A colleague of mine recently shared an example of someone dressing in a degree of “exposure” considered quite acceptable in her culture but certainly considered to be inappropriate for our “Western business culture professionalism”. Westerners travelling and working in certain foreign communities need to be aware and respecting of certain dress rules that prevail in those countries and communities, just as much as we have had to become tolerant of such migrated dress codes in our own local communities. We discussed other culturally influenced behaviours like certain caste conditioning leading to seemingly aggressive behaviour that strongly “invades our space” being seen in their eyes as a mark of respect for us, yet seen by us as unacceptable or at worst uncomfortable.
The recent television series “Go back to where you came from” was a very powerful means of highlighting the ignorance many of us were guilty of in terms of the drivers for people to risk their very lives and that of their children in order to flee persecution or ethnic violence or to want to find a life elsewhere that we take for granted.
I love the advertising I have seen that in the case of disability suggests we should: “see through the disability to recognize the capability of the person behind it”. I have learned to give anyone the benefit of the doubt to start with; that no matter what the “external package” might present, that there can and usually is a depth of knowledge and experience of value within it or behind it; that everyone deserves respect to start with until they give us a reason not to. Isn’t this where prejudice starts? That we look at another and “size them up” based on presence or presentation or their social standing etc? Never acceptable, but very prevalent, isn’t it?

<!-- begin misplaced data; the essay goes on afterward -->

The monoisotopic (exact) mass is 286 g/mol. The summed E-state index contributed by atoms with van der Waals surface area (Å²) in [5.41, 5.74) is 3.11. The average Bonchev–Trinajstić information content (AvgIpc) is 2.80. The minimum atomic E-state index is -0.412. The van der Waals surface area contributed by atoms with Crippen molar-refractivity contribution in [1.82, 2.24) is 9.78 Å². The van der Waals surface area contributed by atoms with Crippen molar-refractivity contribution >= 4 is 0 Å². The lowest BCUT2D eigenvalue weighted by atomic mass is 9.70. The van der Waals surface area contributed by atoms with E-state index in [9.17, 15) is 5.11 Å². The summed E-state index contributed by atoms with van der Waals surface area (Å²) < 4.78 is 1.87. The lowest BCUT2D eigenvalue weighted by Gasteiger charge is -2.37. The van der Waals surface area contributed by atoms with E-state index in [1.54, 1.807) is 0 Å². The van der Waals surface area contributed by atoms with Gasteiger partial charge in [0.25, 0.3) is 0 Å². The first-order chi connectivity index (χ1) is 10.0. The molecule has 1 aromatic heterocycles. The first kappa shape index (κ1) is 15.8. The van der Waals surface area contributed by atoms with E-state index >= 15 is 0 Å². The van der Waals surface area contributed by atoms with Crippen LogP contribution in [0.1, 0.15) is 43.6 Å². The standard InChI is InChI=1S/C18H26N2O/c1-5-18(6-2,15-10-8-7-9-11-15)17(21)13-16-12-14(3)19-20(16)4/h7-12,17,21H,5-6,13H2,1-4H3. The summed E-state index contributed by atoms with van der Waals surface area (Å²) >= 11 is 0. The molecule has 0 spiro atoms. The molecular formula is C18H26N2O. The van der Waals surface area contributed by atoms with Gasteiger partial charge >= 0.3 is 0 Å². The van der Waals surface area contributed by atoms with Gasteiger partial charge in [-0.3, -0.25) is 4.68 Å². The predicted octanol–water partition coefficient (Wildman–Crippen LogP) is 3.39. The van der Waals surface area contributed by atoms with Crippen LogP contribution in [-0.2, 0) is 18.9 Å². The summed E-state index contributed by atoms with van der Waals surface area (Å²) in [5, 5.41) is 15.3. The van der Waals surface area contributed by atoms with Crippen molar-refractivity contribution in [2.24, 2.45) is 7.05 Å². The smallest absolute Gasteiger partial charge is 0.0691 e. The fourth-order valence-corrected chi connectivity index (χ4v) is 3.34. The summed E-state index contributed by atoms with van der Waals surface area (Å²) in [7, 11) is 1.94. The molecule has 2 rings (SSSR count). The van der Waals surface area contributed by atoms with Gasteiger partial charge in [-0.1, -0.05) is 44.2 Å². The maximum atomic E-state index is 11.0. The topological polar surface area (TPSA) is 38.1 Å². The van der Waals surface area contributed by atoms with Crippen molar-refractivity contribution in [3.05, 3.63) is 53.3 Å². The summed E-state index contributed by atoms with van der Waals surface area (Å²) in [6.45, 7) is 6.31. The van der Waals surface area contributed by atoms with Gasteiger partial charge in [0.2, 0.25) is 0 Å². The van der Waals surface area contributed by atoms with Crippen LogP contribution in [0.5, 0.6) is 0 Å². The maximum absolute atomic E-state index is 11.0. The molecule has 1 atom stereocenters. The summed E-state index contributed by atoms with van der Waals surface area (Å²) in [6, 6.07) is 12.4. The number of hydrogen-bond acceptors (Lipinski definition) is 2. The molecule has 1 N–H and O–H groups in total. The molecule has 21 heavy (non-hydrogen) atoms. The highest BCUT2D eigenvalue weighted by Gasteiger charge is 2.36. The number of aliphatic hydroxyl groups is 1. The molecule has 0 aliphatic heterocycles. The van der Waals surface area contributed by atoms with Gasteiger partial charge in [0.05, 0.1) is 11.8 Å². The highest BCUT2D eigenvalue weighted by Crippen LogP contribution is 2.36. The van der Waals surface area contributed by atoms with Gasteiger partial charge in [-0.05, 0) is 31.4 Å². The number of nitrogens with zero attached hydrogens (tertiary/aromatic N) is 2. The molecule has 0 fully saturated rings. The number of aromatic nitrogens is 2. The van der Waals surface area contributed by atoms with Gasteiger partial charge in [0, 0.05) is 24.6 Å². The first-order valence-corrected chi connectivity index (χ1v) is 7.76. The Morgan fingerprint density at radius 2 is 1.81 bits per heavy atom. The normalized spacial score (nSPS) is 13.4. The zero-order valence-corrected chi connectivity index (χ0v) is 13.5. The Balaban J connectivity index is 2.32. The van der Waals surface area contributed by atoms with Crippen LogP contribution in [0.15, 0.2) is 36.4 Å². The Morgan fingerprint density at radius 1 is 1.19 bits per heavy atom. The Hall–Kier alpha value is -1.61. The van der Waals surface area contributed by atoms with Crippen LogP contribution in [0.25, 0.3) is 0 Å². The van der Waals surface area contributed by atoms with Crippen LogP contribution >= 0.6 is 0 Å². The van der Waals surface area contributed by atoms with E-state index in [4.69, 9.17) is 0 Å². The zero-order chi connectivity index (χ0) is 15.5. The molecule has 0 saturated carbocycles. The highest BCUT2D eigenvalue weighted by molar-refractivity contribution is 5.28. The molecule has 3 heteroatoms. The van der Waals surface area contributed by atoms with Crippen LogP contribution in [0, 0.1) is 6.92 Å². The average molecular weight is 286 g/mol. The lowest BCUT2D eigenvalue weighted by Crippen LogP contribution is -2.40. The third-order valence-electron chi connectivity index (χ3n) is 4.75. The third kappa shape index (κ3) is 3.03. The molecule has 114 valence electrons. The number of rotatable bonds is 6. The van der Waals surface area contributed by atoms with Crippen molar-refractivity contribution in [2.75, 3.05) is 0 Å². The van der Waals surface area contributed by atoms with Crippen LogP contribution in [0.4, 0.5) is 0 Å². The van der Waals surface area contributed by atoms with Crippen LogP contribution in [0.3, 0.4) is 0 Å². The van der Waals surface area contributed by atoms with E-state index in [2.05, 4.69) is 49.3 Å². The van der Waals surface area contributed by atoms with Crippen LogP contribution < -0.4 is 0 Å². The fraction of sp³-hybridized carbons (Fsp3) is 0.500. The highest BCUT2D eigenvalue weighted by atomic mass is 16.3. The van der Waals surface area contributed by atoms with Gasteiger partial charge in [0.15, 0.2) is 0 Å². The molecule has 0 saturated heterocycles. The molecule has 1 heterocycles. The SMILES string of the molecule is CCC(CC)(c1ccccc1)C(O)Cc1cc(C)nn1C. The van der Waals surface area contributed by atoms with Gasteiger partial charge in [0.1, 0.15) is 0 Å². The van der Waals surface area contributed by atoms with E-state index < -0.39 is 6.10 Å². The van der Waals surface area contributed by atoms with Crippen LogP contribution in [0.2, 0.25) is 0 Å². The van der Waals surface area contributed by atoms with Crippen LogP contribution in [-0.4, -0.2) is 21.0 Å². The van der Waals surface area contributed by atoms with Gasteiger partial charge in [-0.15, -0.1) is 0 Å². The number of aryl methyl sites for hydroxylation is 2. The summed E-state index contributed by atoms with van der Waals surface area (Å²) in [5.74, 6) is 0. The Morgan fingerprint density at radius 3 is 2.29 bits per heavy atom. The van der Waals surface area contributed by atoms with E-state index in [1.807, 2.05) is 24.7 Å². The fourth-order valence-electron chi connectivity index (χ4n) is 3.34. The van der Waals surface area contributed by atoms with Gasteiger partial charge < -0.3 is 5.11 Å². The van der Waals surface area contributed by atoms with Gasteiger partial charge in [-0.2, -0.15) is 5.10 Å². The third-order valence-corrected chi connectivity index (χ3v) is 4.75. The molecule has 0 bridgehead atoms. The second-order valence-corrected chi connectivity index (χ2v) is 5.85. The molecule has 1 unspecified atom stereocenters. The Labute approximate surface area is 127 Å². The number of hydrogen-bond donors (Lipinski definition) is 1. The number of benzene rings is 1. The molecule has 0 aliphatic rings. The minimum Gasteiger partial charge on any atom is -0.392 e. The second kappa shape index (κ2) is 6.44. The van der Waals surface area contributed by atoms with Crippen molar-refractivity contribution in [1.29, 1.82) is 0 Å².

I have done a lot of flying recently and a colleague recommended a French movie I should watch: The Intouchables with Francois Cluzet and Omar Sy. After he becomes a quadriplegic from a paragliding accident, a millionaire aristocrat hires a street smart African ex-con young man to be his caretaker. A delightful clash of class and prejudice plays out very humorously with remarkable results overcoming seemingly impossibly reconcilable differences. For me it was just such a powerful outline of the prevalence of prejudice that trust and perseverance can overcome.
I have learned and often teach in my diplomacy and “soft skills” grooming by acknowledging that the other person is different doesn’t make either party right or wrong or the behaviour good or bad. I have learned to seek permission to question the difference and look for any cultural background I may be ignorant or intolerant of. Only having understood that (and again sought their permission to do so) do I believe it appropriate to “coach” that person into appreciating the subtleties and impact their attitude or behaviour can have on our locally or globally considered “professional business norm”.